Museum of the Manchester Regiment
The Men Behind the Medals

William Tynan

William Tynan :

William Tynan : Military Medal

Military Medal

We don't know anything about William's early life or family.

The First World War broke out in August 1914 and William joined the Army on or around the 27th October. He enlisted in the Manchester Regiment and was posted to the new 11th Battalion. This unit was being formed by men who had enlisted 'for the duration of the war'. His service number was 13347.

The 11th Battalion trained at the Manchester Regiment Depot in Ashton-under-Lyne, and then moved to Belton Park near Grantham in Lincolnshire. By April 1915 they had moved to an area of Surrey near the villages of Witley and Frensham. After a final inspection they set sail for Gallipoli on the 30th June.

William and the 11th Battalion took part in the landing at Suvla Bay which began on the 6th August. This was intended to support the British forces already fighting at Cape Helles in Gallipoli by diverting Turkish soldiers to deal with this new threat.

The landings did not go well. Inexperienced soldiers were coming ashore in darkness and under Turkish fire. This was made worse by poor leadership, meaning that the British suffered many casualties. After several days they were still unable to capture the high ground from the Turks.

William and the 11th Battalion endured 4 months of stifling heat, lack of water and poor health. The British were not able to advance; instead they held their trenches under heavy shell and rifle fire. The campaign had been a failure and the 11th Battalion was evacuated to Egypt in mid December. We don't know whether William was ever wounded or taken ill during his service.

The 11th Battalion stayed in Egypt until early July. They were then sent to France to fight on the Western Front. Here the battalion first fought around Arras, then moved south to take part in the Somme Offensive.

As part of this offensive the battalion took part in the Battles of Flers-Courcellette and Thiepval Ridge during September.

William was awarded the Military Medal for his bravery in action during this period. It was published in the London Gazette on the 9th December 1916. This suggests that he won the medal during Flers-Courcellette, between the 15th and the 22nd September. This battle was the first time tanks were used in warfare.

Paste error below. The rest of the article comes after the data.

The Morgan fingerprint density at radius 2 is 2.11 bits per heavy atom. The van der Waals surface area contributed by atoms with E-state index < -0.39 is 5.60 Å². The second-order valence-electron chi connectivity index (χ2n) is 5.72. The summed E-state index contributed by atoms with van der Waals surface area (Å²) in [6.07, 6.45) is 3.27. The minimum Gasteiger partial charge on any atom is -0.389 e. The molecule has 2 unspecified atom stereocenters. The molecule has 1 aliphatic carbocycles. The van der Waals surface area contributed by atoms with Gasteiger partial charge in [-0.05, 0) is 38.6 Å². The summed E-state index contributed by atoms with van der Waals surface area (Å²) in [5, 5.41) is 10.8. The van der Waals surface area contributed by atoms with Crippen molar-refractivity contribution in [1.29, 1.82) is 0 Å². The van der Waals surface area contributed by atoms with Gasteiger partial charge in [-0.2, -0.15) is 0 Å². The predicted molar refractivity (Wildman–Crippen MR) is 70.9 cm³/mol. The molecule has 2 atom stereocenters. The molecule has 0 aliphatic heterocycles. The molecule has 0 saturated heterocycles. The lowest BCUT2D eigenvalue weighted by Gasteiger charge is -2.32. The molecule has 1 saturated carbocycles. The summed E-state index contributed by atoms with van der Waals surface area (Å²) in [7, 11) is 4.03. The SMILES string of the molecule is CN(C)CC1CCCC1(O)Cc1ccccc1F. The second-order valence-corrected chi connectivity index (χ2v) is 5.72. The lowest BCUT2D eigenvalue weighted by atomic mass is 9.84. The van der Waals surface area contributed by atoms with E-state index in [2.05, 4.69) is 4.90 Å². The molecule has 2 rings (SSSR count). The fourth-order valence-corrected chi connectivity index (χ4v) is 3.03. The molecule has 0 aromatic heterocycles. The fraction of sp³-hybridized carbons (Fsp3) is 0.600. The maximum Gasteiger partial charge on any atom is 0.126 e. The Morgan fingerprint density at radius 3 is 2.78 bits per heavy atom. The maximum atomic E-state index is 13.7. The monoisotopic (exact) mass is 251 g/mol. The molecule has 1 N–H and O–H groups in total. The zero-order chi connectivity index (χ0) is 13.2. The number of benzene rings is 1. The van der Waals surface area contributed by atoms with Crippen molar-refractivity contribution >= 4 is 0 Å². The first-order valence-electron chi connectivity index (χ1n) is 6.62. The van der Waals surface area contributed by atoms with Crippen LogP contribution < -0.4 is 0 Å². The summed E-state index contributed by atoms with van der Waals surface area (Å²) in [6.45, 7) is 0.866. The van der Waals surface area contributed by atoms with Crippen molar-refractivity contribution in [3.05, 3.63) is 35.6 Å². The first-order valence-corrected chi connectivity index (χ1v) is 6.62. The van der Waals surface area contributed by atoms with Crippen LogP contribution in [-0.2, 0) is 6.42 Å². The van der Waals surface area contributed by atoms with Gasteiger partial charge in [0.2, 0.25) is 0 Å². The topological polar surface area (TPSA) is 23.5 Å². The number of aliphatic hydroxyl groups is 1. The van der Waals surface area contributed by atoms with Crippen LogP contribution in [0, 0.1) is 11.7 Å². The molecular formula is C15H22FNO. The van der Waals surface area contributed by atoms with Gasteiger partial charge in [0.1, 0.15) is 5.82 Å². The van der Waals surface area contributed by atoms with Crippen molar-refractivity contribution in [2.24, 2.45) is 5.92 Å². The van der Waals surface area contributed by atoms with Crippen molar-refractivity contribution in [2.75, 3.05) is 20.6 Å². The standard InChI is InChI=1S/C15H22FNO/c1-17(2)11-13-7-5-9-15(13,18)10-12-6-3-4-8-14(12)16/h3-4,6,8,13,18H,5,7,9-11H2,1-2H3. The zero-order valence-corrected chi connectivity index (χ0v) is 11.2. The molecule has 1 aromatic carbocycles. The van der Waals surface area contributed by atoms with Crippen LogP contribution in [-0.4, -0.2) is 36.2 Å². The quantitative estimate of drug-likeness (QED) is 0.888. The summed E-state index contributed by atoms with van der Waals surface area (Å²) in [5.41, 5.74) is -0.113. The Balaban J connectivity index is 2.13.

Unfortunately William's citation has not survived, so we don't know what he did to earn his medal.

In late 1916 and early 1917 the 11th Battalion was stationed on the Ancre River. They were involved in operations there during the winter.

Later in 1917 the battalion took part in the Battle of Messines during June, and then fought in the Passchendaele Offensive in the autumn.

In early 1918 William left the 11th Battalion. We don't know why. He was transferred to an unknown battalion of the South Lancashire Regiment and given the service number 63156. We don't know what he did between then and the end of the war in November 1918.

William was transferred to the Class Z Reserve and returned home on the 27th March 1919. This meant he could have been called back to the Army if the Armistice with Germany had broken down; but it never did.

The rest of William's life remains a mystery. As well as his Military Medal, William was also awarded the 1914-15 Star, the British War Medal and the Allied Victory Medal for his Army service.

Museum of the Manchester Regiment
c/o Portland Basin Museum
Portland Place
Heritage Wharf

Telephone: 0161 342 5480
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Esmee Fairbairn Collections Fund logo
Army Museums Ogilby Trust logo
Trustees of the Manchester Regiment Museum & Archive and Tameside Metropolitan Borough Council